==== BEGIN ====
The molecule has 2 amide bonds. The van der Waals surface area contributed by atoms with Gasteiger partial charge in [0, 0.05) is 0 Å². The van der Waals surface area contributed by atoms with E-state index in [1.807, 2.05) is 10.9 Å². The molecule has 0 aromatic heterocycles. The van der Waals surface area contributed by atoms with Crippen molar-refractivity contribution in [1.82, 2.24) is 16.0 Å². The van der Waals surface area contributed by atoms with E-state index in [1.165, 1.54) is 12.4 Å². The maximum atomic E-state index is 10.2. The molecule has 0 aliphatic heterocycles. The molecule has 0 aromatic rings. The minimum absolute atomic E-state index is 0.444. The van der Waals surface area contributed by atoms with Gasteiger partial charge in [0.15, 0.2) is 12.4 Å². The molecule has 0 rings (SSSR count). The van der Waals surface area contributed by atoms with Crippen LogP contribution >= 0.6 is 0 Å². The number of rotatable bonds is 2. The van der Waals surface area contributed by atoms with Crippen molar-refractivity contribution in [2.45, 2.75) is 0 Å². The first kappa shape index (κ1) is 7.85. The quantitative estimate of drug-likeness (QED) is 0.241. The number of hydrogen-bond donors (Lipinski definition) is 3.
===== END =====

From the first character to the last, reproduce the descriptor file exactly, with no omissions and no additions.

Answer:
The molecule has 2 amide bonds. The van der Waals surface area contributed by atoms with Gasteiger partial charge in [0, 0.05) is 0 Å². The van der Waals surface area contributed by atoms with E-state index in [1.807, 2.05) is 10.9 Å². The molecule has 0 aromatic heterocycles. The van der Waals surface area contributed by atoms with Crippen molar-refractivity contribution in [1.82, 2.24) is 16.0 Å². The van der Waals surface area contributed by atoms with E-state index in [1.165, 1.54) is 12.4 Å². The maximum atomic E-state index is 10.2. The molecule has 0 aliphatic heterocycles. The molecule has 0 aromatic rings. The minimum absolute atomic E-state index is 0.444. The van der Waals surface area contributed by atoms with Gasteiger partial charge in [0.15, 0.2) is 12.4 Å². The molecule has 0 rings (SSSR count). The van der Waals surface area contributed by atoms with Crippen LogP contribution >= 0.6 is 0 Å². The number of rotatable bonds is 2. The van der Waals surface area contributed by atoms with Crippen molar-refractivity contribution in [2.45, 2.75) is 0 Å². The first kappa shape index (κ1) is 7.85. The quantitative estimate of drug-likeness (QED) is 0.241. The number of hydrogen-bond donors (Lipinski definition) is 3.